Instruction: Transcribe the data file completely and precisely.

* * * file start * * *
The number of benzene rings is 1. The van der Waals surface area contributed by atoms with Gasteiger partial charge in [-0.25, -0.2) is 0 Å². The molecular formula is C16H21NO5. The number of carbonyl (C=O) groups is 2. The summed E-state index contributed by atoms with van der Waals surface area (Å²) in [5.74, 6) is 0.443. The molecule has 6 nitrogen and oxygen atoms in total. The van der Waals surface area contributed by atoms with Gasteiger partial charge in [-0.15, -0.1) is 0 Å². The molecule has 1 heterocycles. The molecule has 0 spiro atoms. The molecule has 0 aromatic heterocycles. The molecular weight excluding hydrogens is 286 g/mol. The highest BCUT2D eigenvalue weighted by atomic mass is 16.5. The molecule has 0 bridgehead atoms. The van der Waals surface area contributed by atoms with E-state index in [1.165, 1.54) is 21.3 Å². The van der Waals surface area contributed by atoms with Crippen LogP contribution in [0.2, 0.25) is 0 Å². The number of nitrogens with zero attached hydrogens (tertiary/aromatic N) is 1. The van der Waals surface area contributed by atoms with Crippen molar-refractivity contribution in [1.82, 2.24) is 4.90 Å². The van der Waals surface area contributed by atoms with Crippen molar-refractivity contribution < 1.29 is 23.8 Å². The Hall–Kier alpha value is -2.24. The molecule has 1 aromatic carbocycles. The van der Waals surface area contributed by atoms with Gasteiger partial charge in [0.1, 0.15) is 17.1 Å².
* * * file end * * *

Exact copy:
The number of benzene rings is 1. The van der Waals surface area contributed by atoms with Gasteiger partial charge in [-0.25, -0.2) is 0 Å². The molecular formula is C16H21NO5. The number of carbonyl (C=O) groups is 2. The summed E-state index contributed by atoms with van der Waals surface area (Å²) in [5.74, 6) is 0.443. The molecule has 6 nitrogen and oxygen atoms in total. The van der Waals surface area contributed by atoms with Gasteiger partial charge in [-0.15, -0.1) is 0 Å². The molecule has 1 heterocycles. The molecule has 0 spiro atoms. The molecule has 0 aromatic heterocycles. The molecular weight excluding hydrogens is 286 g/mol. The highest BCUT2D eigenvalue weighted by atomic mass is 16.5. The molecule has 0 bridgehead atoms. The van der Waals surface area contributed by atoms with E-state index in [1.165, 1.54) is 21.3 Å². The van der Waals surface area contributed by atoms with Crippen LogP contribution in [0.2, 0.25) is 0 Å². The number of nitrogens with zero attached hydrogens (tertiary/aromatic N) is 1. The van der Waals surface area contributed by atoms with Crippen molar-refractivity contribution in [1.82, 2.24) is 4.90 Å². The van der Waals surface area contributed by atoms with Crippen molar-refractivity contribution < 1.29 is 23.8 Å². The Hall–Kier alpha value is -2.24. The molecule has 1 aromatic carbocycles. The van der Waals surface area contributed by atoms with Gasteiger partial charge in [0.1, 0.15) is 17.1 Å².